Remains of 215 children found at former indigenous school in Canada

The remains of more than 200 children have been found at the site of a former residential school for indigenous children in Canada.

Children as young as three years old are among the 215 sets of remains discovered at the Kamloops Indian Residential School in British Columbia, local indigenous leaders said.

Canadian Prime Minister Justin Trudeau described the find as heartbreaking.

The school, situated around 220 miles (354km) northeast of Vancouver, was once Canada’s largest residential school before it closed in 1978.

The remains were found with the help of a ground penetrating radar specialist, the Tk’emlúps te Secwépemc Nation said.

The Nation’s chief Rosanne Casimir said in a statement: “We had a knowing in our community that we were able to verify. At this time, we have more questions than answers.”

Horrific physical abuse, rape, malnutrition and other atrocities were suffered by many of the 150,000 children who attended the schools, a six-year investigation into the now-dismantled system found in 2015.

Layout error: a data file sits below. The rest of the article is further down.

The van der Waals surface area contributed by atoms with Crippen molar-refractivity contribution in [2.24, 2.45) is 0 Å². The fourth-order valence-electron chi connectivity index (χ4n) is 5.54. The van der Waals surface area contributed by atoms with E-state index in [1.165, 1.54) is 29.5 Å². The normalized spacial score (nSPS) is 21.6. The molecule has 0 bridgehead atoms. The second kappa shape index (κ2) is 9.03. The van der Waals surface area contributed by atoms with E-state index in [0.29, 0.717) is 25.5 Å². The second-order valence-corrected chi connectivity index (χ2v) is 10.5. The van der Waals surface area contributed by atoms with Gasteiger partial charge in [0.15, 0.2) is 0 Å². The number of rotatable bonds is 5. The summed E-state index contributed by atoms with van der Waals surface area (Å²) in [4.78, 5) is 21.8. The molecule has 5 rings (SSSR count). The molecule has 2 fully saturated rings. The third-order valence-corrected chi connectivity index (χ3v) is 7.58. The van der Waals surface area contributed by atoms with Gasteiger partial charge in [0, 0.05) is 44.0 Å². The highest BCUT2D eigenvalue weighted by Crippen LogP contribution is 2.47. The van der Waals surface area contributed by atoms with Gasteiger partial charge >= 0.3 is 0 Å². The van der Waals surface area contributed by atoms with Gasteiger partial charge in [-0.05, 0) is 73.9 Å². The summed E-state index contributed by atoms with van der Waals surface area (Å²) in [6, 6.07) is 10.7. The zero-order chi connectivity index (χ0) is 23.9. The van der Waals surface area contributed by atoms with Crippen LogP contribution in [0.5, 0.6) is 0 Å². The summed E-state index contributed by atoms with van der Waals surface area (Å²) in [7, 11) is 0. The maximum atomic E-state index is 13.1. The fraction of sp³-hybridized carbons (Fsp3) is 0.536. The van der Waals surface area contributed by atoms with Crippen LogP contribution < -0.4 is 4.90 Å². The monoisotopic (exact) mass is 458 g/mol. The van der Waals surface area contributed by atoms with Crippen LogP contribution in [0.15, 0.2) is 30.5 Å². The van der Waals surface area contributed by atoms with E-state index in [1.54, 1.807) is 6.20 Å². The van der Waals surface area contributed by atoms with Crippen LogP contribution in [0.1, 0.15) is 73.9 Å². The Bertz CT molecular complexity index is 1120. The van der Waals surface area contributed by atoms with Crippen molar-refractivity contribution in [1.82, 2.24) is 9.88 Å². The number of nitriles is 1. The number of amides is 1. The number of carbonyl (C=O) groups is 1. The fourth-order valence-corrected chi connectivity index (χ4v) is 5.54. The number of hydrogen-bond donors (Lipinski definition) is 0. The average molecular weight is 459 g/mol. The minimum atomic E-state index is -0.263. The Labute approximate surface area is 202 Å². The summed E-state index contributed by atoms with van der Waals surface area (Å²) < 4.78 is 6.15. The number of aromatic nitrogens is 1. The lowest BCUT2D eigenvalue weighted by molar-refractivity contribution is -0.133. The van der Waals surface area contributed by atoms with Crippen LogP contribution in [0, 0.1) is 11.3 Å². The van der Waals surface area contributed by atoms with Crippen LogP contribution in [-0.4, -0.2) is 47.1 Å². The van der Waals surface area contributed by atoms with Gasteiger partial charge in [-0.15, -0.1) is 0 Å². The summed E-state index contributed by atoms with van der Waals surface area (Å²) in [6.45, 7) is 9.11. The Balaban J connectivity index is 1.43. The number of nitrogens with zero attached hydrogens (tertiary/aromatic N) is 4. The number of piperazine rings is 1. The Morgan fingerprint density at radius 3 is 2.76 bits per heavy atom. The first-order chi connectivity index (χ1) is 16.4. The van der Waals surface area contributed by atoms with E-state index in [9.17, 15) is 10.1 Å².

Indigenous children were forcibly separated from their families in what investigators called “cultural genocide”.

It found more than 4,100 children died while attending residential school, but it’s not believed the 215 are included in that figure.

Mr Trudeau wrote in a tweet that the news “breaks my heart – it is a painful reminder of that dark and shameful chapter of our country’s history”.

In 2008, the Canadian government formally apologised for the system.

The Tk’emlúps te Secwépemc Nation said it was engaging with the coroner and reaching out to the home communities whose children attended the school.

It expects to have preliminary findings by mid-June.

The British Columbia Assembly of First Nations regional chief Terry Teegee called finding such grave sites “urgent work” that “refreshes the grief and loss for all First Nations in British Columbia”.

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